Great fun, with hardly a trope or theme left unspun.

RETURN TO AUGIE HOBBLE

The award-bedizened illustrator offers up his first novel.

Mildly offbeat setting aside, it all starts on recognizable ground. Son of the manager of a seedy theme park dubbed Fairy Tale Place, Augie faces both bullying from local thug Hogg Wills and summer school because he’s failed Creative Arts (“Who fails Creative Arts?”). Also, dazzling classmate Juliana has joined the park’s colorful cast of costumed “hosts” as Cinderella, and along with allergy-prone best buddy Britt, he discovers that building a treehouse—in a tree, at least—is harder than it seems. Readers set by this opening for a moderately amusing summer idyll are in for a series of unsettling shocks as Smith then proceeds to vigorously knock expectations askew. He chucks in sudden death, a rash of missing pets, initially garbled but increasingly coherent and revealing messages from the great beyond, clairvoyant visions, robbery, lycanthropy and even mysterious government agents. It takes Smith to keep what could become a hot mess percolating happily along toward a just conclusion. Portraits, collages, hand-drawn comics and other illustrations done in a range of styles add characteristically postmodern notes to this roller-coaster ride.

Great fun, with hardly a trope or theme left unspun. (Fantasy. 10-13)

Pub Date: May 5, 2015

ISBN: 978-1-62672-054-1

Page Count: 288

Publisher: Roaring Brook Press

Review Posted Online: Jan. 20, 2015

Kirkus Reviews Issue: Feb. 1, 2015

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Next to the exhilarating renditions of Rosemary Sutcliff (The Wanderings of Odysseus, 1996) and Geraldine McCaughrean...

THE ODYSSEY

An anemic retelling of the epic is paired to crabbed, ugly illustrations.

Breaking for occasional glimpses back to Penelope’s plight in Ithaca, Cross relates Odysseus’ travels in a linear narrative that begins with his departure for Troy but skips quickly over the war’s events to get to the sack of the city of the Cicones and events following. Along with being careless about continuity (Odysseus’ men are “mad with thirst” on one page and a few pages later swilling wine that they had all the time, for instance), the reteller’s language is inconsistent in tone. It is sprinkled with the requisite Homeric references to the “wine-dark sea” and Dawn’s rosy fingers but also breaks occasionally into a modern-sounding idiom: “ ‘What’s going on?’ Athene said, looking around at the rowdy suitors.” Packer decorates nearly every spread with either lacy figures silhouetted in black or gold or coarsely brushed paintings depicting crouching, contorted humans, gods and monsters with, generally, chalky skin, snaggled teeth, beer bellies or other disfigurements. The overall effect is grim, mannered and remote.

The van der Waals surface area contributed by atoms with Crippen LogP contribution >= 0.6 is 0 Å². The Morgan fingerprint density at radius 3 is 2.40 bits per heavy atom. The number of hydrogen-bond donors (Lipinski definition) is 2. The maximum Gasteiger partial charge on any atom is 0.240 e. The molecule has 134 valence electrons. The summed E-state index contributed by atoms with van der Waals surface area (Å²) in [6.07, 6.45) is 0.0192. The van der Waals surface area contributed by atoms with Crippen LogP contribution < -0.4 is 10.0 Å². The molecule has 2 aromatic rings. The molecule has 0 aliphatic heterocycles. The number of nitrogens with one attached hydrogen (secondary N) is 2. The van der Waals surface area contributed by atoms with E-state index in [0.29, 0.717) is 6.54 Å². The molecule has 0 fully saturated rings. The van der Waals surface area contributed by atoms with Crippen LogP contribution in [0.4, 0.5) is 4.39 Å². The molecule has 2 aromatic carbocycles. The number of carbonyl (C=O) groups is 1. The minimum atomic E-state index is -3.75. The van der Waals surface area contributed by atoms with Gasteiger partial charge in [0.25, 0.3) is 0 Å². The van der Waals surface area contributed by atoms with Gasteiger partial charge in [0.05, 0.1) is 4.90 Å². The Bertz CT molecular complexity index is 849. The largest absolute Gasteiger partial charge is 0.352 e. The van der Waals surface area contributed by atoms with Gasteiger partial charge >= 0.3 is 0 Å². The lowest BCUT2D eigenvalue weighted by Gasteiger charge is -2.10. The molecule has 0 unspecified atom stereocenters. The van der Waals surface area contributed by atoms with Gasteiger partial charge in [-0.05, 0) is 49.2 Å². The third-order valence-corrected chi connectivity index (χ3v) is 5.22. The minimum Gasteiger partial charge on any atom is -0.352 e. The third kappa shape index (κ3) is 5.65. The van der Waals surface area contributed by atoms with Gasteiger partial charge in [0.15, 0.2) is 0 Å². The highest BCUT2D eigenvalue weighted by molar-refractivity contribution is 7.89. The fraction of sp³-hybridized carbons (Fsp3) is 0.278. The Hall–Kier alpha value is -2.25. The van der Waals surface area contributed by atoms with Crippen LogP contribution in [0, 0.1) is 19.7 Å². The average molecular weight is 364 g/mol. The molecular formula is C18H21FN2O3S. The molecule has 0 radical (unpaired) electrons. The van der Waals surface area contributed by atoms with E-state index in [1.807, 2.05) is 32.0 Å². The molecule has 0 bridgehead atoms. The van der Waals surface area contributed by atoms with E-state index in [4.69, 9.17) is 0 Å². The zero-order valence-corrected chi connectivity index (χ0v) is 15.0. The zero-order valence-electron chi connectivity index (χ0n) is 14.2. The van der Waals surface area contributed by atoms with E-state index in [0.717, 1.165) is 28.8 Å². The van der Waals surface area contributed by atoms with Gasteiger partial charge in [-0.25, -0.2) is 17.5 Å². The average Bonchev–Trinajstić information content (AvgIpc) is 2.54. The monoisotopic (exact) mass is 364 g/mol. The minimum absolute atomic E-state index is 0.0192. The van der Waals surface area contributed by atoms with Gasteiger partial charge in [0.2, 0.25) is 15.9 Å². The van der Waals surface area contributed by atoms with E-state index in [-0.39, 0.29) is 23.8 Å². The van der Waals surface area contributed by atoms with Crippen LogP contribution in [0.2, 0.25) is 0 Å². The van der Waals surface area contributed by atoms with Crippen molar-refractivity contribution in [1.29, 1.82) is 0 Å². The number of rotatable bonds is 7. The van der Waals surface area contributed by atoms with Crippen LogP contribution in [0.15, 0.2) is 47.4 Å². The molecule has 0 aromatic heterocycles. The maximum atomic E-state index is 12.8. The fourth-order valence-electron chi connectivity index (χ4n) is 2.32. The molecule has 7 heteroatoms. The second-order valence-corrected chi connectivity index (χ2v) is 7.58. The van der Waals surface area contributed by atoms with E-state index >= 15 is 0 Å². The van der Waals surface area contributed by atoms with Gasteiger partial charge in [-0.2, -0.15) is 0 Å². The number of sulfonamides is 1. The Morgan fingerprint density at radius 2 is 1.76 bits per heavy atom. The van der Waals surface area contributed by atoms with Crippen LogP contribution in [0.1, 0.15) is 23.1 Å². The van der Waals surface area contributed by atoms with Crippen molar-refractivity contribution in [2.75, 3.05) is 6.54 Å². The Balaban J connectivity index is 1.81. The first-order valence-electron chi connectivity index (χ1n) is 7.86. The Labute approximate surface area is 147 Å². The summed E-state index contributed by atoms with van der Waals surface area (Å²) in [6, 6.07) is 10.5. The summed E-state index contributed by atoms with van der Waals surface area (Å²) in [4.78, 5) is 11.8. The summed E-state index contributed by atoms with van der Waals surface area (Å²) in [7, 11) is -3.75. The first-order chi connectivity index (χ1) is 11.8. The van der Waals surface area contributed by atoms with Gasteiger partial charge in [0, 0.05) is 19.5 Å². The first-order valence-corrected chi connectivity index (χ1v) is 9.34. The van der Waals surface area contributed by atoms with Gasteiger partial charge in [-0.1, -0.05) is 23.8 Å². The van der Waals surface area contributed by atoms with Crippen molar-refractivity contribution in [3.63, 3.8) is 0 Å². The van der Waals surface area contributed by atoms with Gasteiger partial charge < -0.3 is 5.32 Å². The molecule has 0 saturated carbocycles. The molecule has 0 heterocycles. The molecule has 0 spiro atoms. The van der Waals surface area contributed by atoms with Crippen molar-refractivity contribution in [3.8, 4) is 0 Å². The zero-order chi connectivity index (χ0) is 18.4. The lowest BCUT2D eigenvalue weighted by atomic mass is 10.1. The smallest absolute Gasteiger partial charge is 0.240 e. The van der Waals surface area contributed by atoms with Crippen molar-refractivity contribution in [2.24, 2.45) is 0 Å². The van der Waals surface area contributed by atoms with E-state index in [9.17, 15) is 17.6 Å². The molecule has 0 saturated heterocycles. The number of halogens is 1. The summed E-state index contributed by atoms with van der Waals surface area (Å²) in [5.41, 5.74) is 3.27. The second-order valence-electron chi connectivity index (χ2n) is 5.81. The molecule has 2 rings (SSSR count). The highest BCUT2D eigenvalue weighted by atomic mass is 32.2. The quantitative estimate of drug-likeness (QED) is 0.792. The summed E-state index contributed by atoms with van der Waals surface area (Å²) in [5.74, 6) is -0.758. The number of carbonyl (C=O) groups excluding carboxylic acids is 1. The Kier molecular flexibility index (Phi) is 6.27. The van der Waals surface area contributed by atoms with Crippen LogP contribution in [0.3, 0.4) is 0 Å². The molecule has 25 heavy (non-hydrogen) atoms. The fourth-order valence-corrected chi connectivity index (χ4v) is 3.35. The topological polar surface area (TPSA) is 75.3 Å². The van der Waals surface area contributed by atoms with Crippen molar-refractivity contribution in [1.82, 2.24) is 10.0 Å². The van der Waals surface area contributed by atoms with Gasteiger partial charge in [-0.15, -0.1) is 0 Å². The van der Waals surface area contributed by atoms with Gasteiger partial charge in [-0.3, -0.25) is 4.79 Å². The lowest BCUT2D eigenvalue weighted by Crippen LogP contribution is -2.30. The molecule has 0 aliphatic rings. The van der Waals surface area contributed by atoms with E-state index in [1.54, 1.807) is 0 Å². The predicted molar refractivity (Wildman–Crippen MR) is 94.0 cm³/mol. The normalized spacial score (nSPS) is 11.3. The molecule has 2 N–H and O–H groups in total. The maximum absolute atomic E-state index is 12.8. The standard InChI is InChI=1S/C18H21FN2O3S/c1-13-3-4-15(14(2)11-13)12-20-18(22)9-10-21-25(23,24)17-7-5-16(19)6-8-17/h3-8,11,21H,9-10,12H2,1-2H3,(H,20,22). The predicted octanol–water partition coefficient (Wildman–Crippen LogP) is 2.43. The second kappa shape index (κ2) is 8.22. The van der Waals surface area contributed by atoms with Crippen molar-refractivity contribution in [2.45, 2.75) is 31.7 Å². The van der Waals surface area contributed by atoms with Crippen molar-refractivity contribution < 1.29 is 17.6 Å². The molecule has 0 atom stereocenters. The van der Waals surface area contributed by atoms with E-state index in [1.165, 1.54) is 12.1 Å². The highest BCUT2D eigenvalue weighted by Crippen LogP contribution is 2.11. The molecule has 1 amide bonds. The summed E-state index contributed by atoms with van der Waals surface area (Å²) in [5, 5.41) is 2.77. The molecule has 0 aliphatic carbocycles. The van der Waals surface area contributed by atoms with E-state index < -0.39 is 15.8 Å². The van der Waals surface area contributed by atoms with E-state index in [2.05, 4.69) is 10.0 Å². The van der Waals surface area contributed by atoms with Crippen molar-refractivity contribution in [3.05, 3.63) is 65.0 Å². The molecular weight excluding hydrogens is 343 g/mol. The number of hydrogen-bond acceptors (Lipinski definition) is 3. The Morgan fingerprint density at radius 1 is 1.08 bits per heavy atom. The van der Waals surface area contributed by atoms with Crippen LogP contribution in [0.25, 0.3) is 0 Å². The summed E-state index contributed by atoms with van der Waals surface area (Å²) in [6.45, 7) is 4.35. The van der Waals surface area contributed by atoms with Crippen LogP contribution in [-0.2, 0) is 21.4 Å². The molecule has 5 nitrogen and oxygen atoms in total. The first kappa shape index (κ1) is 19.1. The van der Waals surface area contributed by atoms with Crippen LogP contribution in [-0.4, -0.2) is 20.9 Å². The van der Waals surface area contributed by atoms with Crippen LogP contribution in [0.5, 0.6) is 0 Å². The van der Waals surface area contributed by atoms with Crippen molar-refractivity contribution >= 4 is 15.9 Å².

Next to the exhilarating renditions of Rosemary Sutcliff (The Wanderings of Odysseus, 1996) and Geraldine McCaughrean (Odysseus, 2004), this version makes bland reading, and the contorted art is, at best a poor match. (afterword, maps) (Illustrated classic. 11-13)

Pub Date: Sept. 11, 2012

ISBN: 978-0-7636-4791-9

Page Count: 178

Publisher: Candlewick

Review Posted Online: Aug. 8, 2012

Kirkus Reviews Issue: Sept. 1, 2012

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Likely to sell in spades but a slipshod, slapdash outing from co-authors who usually have higher standards.

BEST NERDS FOREVER

Two young ghosts with unfinished business in this world join forces.

Eighth grade cyclist Finn McAllister decides to undertake a search for the supposedly crazed driver who forced him off the road and over a cliff to his death, but he spends far more of his time attending his own funeral, hovering near his grieving family and his four besties to overhear conversations, and floating through school—skipping the girls’ restroom because he still has somestandards—and positively hammering on the realization that wasting any of life’s opportunities can only lead to regret. He discovers that he can still taste ice cream, smell farts, skip stones in the local lake, and use a TV remote. He can also share thoughts with both the living and with Isabella Rojas, the ghost of a classmate who vanished several months previously but is still hanging around, although she is not sure why. Eventually, in a massively contrived climax that leaves both souls ready to move on, Finn comes up with a scheme to produce proof of Isabella’s death to bring closure to her mother and also absolves his hit-and-run driver of fault (for a reason readers will see coming). In this outing, the usually dynamic duo throws together an aimless ramble around a set of flimsy mysteries that fail to coalesce. Finn reads as White; Isabella is cued as Latinx. Final illustrations not seen.

Likely to sell in spades but a slipshod, slapdash outing from co-authors who usually have higher standards. (Paranormal fantasy. 10-13)

Pub Date: May 3, 2021

ISBN: 978-0-316-50024-1

Page Count: 256

Publisher: Jimmy Patterson/Little, Brown

Review Posted Online: July 8, 2021

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